Sunday, Dec 2, 2012
Garza County News

Photo by Jim Plummer

Pastor Scott Richards, First United Methodist Church, Post

An Act of Self-Filled Love

Published Feb. 9, 2012 @ 6 a.m.

In the thirteenth chapter of John’s Gospel there is related an event that tells us all about worship.  We have already met Mary and Martha and John reminds us that these are the two sisters of Lazarus whom Jesus raised from the dead.  Mary takes a pint jar of pure nard and pours it on Jesus’ feet and then proceeds to clean Jesus’ feet by wiping them with her hair.  Mary’s act is an act of total devotion.  John contrasts Mary’s act of total devotion with the lack of devotion that belonged to Judas Iscariot.

Mary’s devotion begins kneeling at Jesus’ feet.  Position was everything in the ancient world.  There was no notion of everyone being created equal.  Rather, there was always an established pecking order.  Kneeling at someone else’s feet placed you at their disposal and it was used by slaves before their masters, and commoners before royalty.  Mary’s kneeling before Jesus communicates to us that Mary considered Jesus to be her master and her king.

The glory of an unmarried woman in the ancient world was her hair.  Mary takes her glory and uses her glory to wipe Jesus’ feet.  Once again, this is an act of utter devotion.  I wonder if any of us would be willing to take whatever we were best known for, whatever was the best of everything we have, whatever we are most proud of, and use it to wipe Jesus’ feet.  And we know things Mary does not know.  We get to look at Jesus’ through the resurrection.  Mary just knew Jesus as a man.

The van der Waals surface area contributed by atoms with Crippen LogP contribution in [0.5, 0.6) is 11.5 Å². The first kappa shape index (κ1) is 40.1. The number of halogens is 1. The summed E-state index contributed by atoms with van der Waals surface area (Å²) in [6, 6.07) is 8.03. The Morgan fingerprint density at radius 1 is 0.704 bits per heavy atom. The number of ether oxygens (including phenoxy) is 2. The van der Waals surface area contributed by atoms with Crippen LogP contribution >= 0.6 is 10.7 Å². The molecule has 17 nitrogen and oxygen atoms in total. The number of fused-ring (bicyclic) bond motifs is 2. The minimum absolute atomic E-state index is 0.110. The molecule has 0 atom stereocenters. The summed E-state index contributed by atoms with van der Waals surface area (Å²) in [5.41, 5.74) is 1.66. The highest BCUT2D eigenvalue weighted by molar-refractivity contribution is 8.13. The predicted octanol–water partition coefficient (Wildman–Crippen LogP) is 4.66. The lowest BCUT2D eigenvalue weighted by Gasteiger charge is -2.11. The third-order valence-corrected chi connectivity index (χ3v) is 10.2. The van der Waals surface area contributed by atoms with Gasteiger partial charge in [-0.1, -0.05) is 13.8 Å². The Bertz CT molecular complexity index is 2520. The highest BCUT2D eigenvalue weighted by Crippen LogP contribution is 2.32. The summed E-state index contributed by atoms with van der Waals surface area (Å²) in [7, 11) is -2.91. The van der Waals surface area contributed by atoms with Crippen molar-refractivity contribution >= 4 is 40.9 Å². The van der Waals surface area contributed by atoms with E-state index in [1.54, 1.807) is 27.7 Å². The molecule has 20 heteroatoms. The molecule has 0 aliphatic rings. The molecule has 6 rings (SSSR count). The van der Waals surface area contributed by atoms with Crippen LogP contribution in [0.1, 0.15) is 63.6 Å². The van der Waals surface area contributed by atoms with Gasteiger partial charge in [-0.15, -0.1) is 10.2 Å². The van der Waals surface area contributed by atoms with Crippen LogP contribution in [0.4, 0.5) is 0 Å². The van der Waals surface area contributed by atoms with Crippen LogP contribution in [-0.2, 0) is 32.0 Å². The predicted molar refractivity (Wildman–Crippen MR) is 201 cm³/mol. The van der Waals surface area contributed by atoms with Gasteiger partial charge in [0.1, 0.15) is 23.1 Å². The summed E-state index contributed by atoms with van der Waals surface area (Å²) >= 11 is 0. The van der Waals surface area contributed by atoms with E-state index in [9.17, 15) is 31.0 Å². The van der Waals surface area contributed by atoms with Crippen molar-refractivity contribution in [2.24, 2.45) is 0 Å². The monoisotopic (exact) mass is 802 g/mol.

Nard is from a plant that grows in the Himalayan valleys of China and India.  The very distance it had to be transported and the national borders that had to be crossed made it expensive.  Indeed, Judas tells us the cost of the perfume was equal to three hundred days wages.  It is likely that this perfume represented the very best thing that Mary had to offer.  It represented her labor, her blood, sweat and tears, and it is unlikely that she would ever be able to replace this perfume.  And yet, here she is pouring it out on Jesus’ feet!

What Mary does is an act of self-filled love.  What I mean by that is that Mary pours everything she is into this act of devotion towards Jesus.  That perfume represents Mary’s life for a year.  The hair represents Mary’s glory.  The kneeling represents Mary’s pride.  All of this is poured out upon the feet of Jesus.  Can we truthfully say that we have done the same?

Contrasted to Mary is the answer of Judas the traitor.  In many ways Judas has poured out his life before Jesus as well.  He had been following Jesus since Galilee so he has given up home and job and life as well.  And while Judas pilfered the money box his concern for the poor is in line with most religious teachings.  In fact, haven’t many of us often put practicality ahead of devotion in the past?

The difference between Mary and Judas might not really be the things that we expect.  It isn’t cost or the willingness to give everything; they both paid dearly and gave up everything they knew to follow Jesus.  But Judas was in love with the ideas of Jesus.  Mary loved Jesus.  In order to truly worship Jesus Christ we have to be more than in love with the idea of Jesus.  We have to love Jesus.

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